Sam’s Tailor is a bit of an anomaly in the industry. When we think of the finest suit-makers in the world, Savile Row masters and Italian craftsmen inevitably come to mind. So, it may come as a surprise that the most sought-after tailor by the likes of rockstars, billionaires, Hollywood royalty and former presidents is a tiny shop in Hong Kong’s Tsim Sha Tsui district run by the third generation of an Indian family.
Roshan Melwani is the grandson of Sam’s Tailor founder Naraindas “Sam” Melwani who started the business in 1957. When Roshan took over he found customers were more interested in hearing his opinion than voicing their own and wanted to be told what to do.
“The more I dictated to them, the more amazing pieces I made, and the more people flew out to see me,” Melwani said in a Business Insider interview earlier this year.
From Military Uniforms to Bespoke Suits
After Indian Independence was declared in 1947, an ambitious and somewhat restless Naraindas Melwani went to Hong Kong to seek his fortune. An impeccable eye for detail helped the young immigrant tailor secure his first major gig making uniforms for British soldiers stationed there.
This work was steady enough for him to open his own tailoring shop in 1957. He named the business after his brother Sham, anglicizing it to Sam in order to appeal to his primarily British client base. Sam’s Tailor kept the British military uniform contract right up until 1997.
By 1971, the business had grown to the point where Naraindas was able to buy a 600 square metre shop for HK$150,000. Today, that same space accommodates more than 50 staff members who produce up to 30 suits per day.
The Go-To Tailor for Celebrities
Roshan says the business really started to take off in the 1970s when the Duke of Kent made Sam’s his tailor of choice. Word quickly spread and other celebrities started frequenting Sam’s for their tailoring needs.
“Celebrities seek us out because their time is so limited. And even if they’ve never heard of us, the people handling them know that we will nail it,” Roshan explained in a Channel News Asia interview.
Roshan’s father Manu (who also goes by Sam) has another theory as to why the business continues to be so popular with the 1%.
“Many of my customers are CEOs or partners – they want a proper fit, not a designer brand,” he said.
He recalls one celebrity in particular who came to him with a simple yet desperate plea. “David Bowie just said to me, ‘Look Sam, just make me a suit that fits,’ so we did.”
If you scan the walls of Sam’s Tailor you’ll see photos of some better-known clients including Prince Philip, Prince Charles, U.S. Presidents Ronald Reagan, Gerald Ford, George H. W. Bush, George W. Bush and Bill Clinton, along with George Michael, Michael Jackson, Kylie Minogue and Richard Gere.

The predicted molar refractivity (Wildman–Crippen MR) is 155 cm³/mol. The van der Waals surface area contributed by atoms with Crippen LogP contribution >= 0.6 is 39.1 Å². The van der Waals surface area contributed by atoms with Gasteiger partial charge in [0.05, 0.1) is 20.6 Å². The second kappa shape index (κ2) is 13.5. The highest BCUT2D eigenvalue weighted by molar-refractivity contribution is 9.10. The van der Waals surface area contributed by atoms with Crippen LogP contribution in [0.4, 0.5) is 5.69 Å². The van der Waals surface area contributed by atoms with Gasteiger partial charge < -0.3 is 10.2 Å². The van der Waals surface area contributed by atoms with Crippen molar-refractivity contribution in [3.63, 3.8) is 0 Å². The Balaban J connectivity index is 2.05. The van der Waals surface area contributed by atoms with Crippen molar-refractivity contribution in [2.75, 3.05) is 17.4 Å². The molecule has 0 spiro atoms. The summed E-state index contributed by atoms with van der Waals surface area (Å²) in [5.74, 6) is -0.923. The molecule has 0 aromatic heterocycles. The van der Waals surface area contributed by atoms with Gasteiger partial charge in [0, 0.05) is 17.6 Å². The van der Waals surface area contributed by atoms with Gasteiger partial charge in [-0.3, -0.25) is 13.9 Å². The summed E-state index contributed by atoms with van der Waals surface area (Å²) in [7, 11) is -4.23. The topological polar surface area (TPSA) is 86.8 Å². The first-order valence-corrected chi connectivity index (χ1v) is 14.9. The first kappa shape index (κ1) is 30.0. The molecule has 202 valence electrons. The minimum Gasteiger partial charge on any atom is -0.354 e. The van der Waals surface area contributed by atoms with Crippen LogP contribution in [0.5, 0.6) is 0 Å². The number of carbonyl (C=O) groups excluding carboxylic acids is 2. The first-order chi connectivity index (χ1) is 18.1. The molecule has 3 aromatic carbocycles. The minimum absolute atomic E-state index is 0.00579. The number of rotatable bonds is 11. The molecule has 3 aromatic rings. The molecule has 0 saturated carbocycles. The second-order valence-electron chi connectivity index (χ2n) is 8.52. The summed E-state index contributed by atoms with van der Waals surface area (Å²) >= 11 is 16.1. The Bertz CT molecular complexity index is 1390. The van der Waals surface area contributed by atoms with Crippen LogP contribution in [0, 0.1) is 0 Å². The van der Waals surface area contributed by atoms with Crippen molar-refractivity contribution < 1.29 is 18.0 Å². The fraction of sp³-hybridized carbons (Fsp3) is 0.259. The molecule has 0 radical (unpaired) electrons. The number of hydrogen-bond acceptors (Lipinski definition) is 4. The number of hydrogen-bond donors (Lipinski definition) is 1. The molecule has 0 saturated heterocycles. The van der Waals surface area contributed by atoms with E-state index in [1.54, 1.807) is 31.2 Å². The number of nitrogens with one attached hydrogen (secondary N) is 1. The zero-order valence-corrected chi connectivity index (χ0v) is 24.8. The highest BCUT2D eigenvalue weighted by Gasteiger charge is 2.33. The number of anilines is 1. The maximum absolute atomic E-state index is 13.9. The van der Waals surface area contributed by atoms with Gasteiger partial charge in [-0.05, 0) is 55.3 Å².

Passing the Torch
After Naraindas Melwani’s passing in 2002, Manu and Roshan took over the operation as a father and son team. Despite their popularity with celebrities and A-listers, it was their commitment to excellence for the everyday customer that kept them at the top.
“I treat every customer who walks into the shop like a celebrity,” Manu Melwani said. “The only thing that matters is that they walk away satisfied.”
He also pointed to another key tenet of their customer service practice.
“You must ask yourself if you’re being honest about meeting the client’s need. That’s how reputations are built. Even if I take just one dollar from a client, I must give him value.”
Walking into Sam’s Tailor is a bit like stepping into a time machine that takes you back to the era of Mad Men. Very little has changed since the business first opened in 1957. They still take their client’s measurements with a pen and paper. The reasoning behind this is their dedication to protecting personal information.
“It’s like recording a patient’s medical history or taking a deposition. It’s about privacy,” Manu said.
Their sustained history of excellence did not go unnoticed by their peers and fellow citizens of Hong Kong. Manu was awarded the Medal of Honour and Justice of the Peace (HK) as well as Belgium’s Knight of the Order of the Crown. The business itself was recognized with an award from the Hong Kong Management Association. In 2007, Sam’s Tailor was even immortalized on a postage stamp to honour its 50th year in business.
“These are unprecedented accomplishments by a standalone tailor shop,” Roshan said.
The Future of Sam’s Tailor
Now in his 40s, Roshan has taken the reins of this iconic family business. If there was ever any question as to whether he would be overwhelmed by the pressure to see the business thrive under its 3rd generation of leadership, he quickly put that to rest.
“This company is my lifeblood. If I don’t take the responsibility to run this company, then I can’t ensure my future or my family’s future because my future is this company,” he said. “I’ve grown into that mentality.”
Roshan is ensuring that the Sam’s Tailor of the future won’t look remarkably different than that of the past. Perhaps the only noticeable difference is a heightened social media presence. Roshan is keenly aware of the path that led Sam’s Tailor to the unique position it holds in the fashion industry.
“There’s definitely a heritage,” Melwani said. “To anybody, I would never say I’m a self-made man. I’m the rightful heir to my father’s hard work. I’ve used his platform to springboard into what I am now.”
Roshan Melwani is nothing less than steward to one of the finest tailoring establishments in the world.